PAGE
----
Redecorating with Hostess Paneling

I ate more Hostess products than the average kid. I’m sure of it. Twinkies, CupCakes, Suzy-Q’s, Fruit Pies (which I told Karen, in our early years, was the perfect food, containing all the food groups), Snowballs (word to the wise – don’t put the whole thing in your mouth at once. Breathing becomes difficult), Chocodiles (chocolate covered Twinkies, of which my older cousin sang to the tune of “Never Smile at a Crocodile”). Chilled in the fridge was my preferred preparation. I didn’t eat Ding Dongs though. That’s what Yodels are for.

This was before they started putting cards on box backs in 1975. That year was amazing! A new set, rare in those times, and not that easy to build. Yes, I ate a lot of Hostess, but 50 boxes (150 cards) in one summer was too much even for me.

For some reason I cut those cards out. I knew better by then; I was already a serious collector. I can’t quite figure it out. A few years ago I realized I had almost half the set, 69 cards (or 23 boxes worth), and finished it up, with all variations except the Doug Rader spelled correctly one. It’s a bit pricey. Hand cuts are very forgiving, and the whole project was pretty cheap.

I was happy with that, my first complete Hostess set. I’d never seen them all in one place and it warmed my cockles. Now toasty, I set out to find the other sets, and stumbled upon two great deals; 1976 and 1977 hand cuts (nicer job than I did!) were now in hand, with lots of my original panels for doubles. I had wised up by  ’76 and left the cards intact.

Now, with two years left to clear the table, I searched for 1978 and 1979 hand cut sets, but first I checked my inventory. I must’ve been on a diet in 1978 because I only had 11 of 50 panels. Not so in 1979; I had 30 of 50!

While my leanings were toward building hand cut sets, I couldn’t bring myself to cut the cards after all these years. I’d kept them intact for so long it felt wrong. I had no choice (I did have a choice, but, so be it), I committed myself to panel sets, even though that would make it harder and more expensive.

There are various panels that I find acceptable:

I’m good with all of them, as long as the perforated lines are fully, or almost fully, visible. Some panels have marks/stains, some panels have some whitish scuffing. That all works for me, because that’s how they looked when my mother would drive me to the Hostess outlet nearest our house (I think it was Medford, Long Island). I’d get home with a bunch of boxes, dump all the cakes into a bowl, find room in the refrigerator, and cut out the panels. I wasn’t going to wait for box by box consumption to file the cards away.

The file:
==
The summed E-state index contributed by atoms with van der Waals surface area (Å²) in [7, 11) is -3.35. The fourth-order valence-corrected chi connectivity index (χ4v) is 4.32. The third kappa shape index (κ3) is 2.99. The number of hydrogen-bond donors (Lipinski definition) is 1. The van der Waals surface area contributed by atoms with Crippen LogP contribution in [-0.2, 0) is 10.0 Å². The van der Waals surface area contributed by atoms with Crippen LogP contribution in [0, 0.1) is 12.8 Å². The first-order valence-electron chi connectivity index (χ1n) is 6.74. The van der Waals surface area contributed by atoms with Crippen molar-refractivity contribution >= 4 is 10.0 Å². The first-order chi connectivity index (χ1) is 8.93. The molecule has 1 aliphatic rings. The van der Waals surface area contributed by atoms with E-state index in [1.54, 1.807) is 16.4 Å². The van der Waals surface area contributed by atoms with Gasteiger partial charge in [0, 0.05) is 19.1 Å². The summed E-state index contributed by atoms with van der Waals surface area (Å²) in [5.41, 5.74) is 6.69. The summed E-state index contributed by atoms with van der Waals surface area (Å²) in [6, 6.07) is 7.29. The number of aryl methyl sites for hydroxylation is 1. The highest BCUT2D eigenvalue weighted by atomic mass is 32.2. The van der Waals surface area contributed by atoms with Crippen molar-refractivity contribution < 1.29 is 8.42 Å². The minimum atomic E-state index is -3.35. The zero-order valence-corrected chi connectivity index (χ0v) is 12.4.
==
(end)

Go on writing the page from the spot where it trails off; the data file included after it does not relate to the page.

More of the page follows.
I’m already down to needing only 6 panels for 1978 and 11 for 1979. (I’m not dedicated to getting the variations. 1979 has two – Carew, close up and far away, and Bailor, regular and reverse images). I’ve used my 1977 and 1978 doubles for trade, which has come in handy. I had an emotional twinge letting them go; they feel like a real part of my youth and early collection, but I had to get past that. They’re real assets, and there’s something nice about teenage me helping old me get some new cards.

There are two pricey items – 1978 Eddie Murray rookie, whose value should be lowered by the appearance of Gary Lavelle and Rennie Stennett, and the 1979 Ozzie Smith rookie, whose value is elevated by the appearance of Nolan Ryan and Willie Montanez, although I’m sure most of that is not from Willie.

Once I’m done, there’s a Hostess party to be had. CupCakes and Twinkies for all! I’m buying this round.

Author: Jeff Katz

Jeff Katz is the former Mayor of Cooperstown, the “Birthplace of Baseball” and home to the National Baseball Hall of Fame and Museum. His latest book, Split Season:1981 - Fernandomania, the Bronx Zoo, and the Strike that Saved Baseball, (Thomas Dunne Books, 2015), received national attention, with coverage appearing in The New York Times, Chicago Tribune, Sporting News and NPR’s Only a Game, among others. Katz appeared on ESPN’s Olbermann and The Sporting Life with Jeremy Schaap and MLB Network’s MLB Now, with Brian Kenny. Split Season: 1981 was a finalist for the 2016 Casey Award for Best Baseball Book of the Year.

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